One of the problems with fishing off a shale beach is that every time your line snags on a rock (and, of course, the ocean floor is all rock), you have a brief moment of hope, false hope, that you've got something. You've got something! Everyone come here, you've got something! Oh wait, no. It's a rock.

Sometimes, it won't be a rock but a clump of mucus-y mud, or for me, my own tackle box.  I've still got to practice my aim. Being new to the hobby, I have been learning through all sorts of painful mistakes. What a broken reel looks likes, and, consequently, how expensive it is to buy new reels in Cambridge Bay. What happens if you don't keep a proper eye on your line...and how easy it is to get it tangled up like a kitten playing with yarn.  How to yank your hook free from a rock without breaking everything. How gross mucus-y mud is.

sexy bug net

But for me, it's not even about catching the fish. It's about casting the line and then reeling it back in. Over and over again. It's the same reason why I spent twenty years at the driving range before ever setting foot on a golf course. I don't care about the game or the goal. There's therapy in the repetitive action in itself.  It's an activity that allows you to be alone with your thoughts in a non-anxiety-inducing manner. It's an activity you can do with your friends, but with your friends faraway in their own fishing spots, left with their thoughts, being quiet together.  It doesn't matter to me when I don't catch a fish.

At least that's what you tell yourself. Of course, when the guy on the other side of the shore catches a fish, a real fish and not a rack or mucus-y mud, there's a little envy mixed in with that admiration. One day I'll catch my fish.  And then...I'm going to have to figure out how to filet it.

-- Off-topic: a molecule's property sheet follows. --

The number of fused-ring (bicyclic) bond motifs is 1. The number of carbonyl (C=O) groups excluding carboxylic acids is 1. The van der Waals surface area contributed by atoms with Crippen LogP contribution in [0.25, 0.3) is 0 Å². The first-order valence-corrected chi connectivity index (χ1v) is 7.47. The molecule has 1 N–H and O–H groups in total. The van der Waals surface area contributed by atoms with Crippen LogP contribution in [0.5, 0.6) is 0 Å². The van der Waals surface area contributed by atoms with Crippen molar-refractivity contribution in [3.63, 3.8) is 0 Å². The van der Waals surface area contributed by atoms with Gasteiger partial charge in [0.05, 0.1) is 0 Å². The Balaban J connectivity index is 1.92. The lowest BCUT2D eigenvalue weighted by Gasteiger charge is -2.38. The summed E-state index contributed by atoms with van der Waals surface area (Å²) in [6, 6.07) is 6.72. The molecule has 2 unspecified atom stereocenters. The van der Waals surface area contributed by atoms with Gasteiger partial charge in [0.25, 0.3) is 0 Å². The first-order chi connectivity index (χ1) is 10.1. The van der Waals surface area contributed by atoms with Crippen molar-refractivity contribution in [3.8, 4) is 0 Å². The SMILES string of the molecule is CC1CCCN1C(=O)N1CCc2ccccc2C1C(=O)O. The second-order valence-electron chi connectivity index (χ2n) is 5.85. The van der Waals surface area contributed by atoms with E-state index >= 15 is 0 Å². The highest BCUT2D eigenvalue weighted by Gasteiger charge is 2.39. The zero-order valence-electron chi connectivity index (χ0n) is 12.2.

Hard to believe that it's July here, sometimes

Tuesday, July 22, 2014

swimming in the arctic ocean: Cambridge Bay's Polar Bear Dip 2014

Yesterday, Cambridge Bay held its annual Polar Bear Dip. This is a fundraiser to raise money to build a new multiplex recreation building, and it involves the bravest residents of the Nunavut community running into the freezing ocean, while the more sensible residents stay dry on shore barbecuing burgers.

I did it last year, and it was cold.  This year, it was still cold.

An ambulance with paramedics, waiting just in case...kind of scary

Last year, we had done it on one of the hottest days in August. And it was still really cold. This year, the weather was 7°C, and the Arctic ocean was 4°C. The ice had just melted last week. It was going to be interesting.

getting ready to go in the water

Polar Bear Dip 2014 participants, gathering their courage

Ready...get set...go!

and here's the video...

Right here, I am saying, "Why did we do this?"

The water was really cold, of course. It was fine when I was up to my ankles...probably because I was cheating, just a little, with my kayaking boots.  But once my legs and arms and torso went in, everything went tingly and intensely painful like a bunch of tiny needles pressing into my skin. I could tell you that my initial reaction was NOT "How lovely...let's stay in the water."  I wanted to get out. Immediately.

Earlier this month, my friends saved a young boy who was drowning in the water.  Having now gone for my first swim this year without a wetsuit, I have all more awe and appreciation for what they did.  Willing yourself to remain in that freezing cold water is almost impossible; I don't know how they managed to not only stay in that water, but rescue a drowning boy while the currents pushed them away and their clothes and boots weighed them down.

Luckily this time, the paramedics weren't needed at all and everyone came out of the water, screaming but laughing, a little proud of themselves for doing something a little crazy but fun.

Read the Nunatsiaq News' account of the story here

Friday, July 18, 2014

mount pelly

We drove out to Mount Pelly to climb up the mountainside under a grey cloudy sky threatening clouds.  Rain does not stop Gloria.

obligatory photo by inukshuk

these old bones

arctic flowers

Raven's nest on the park sign

swans on ice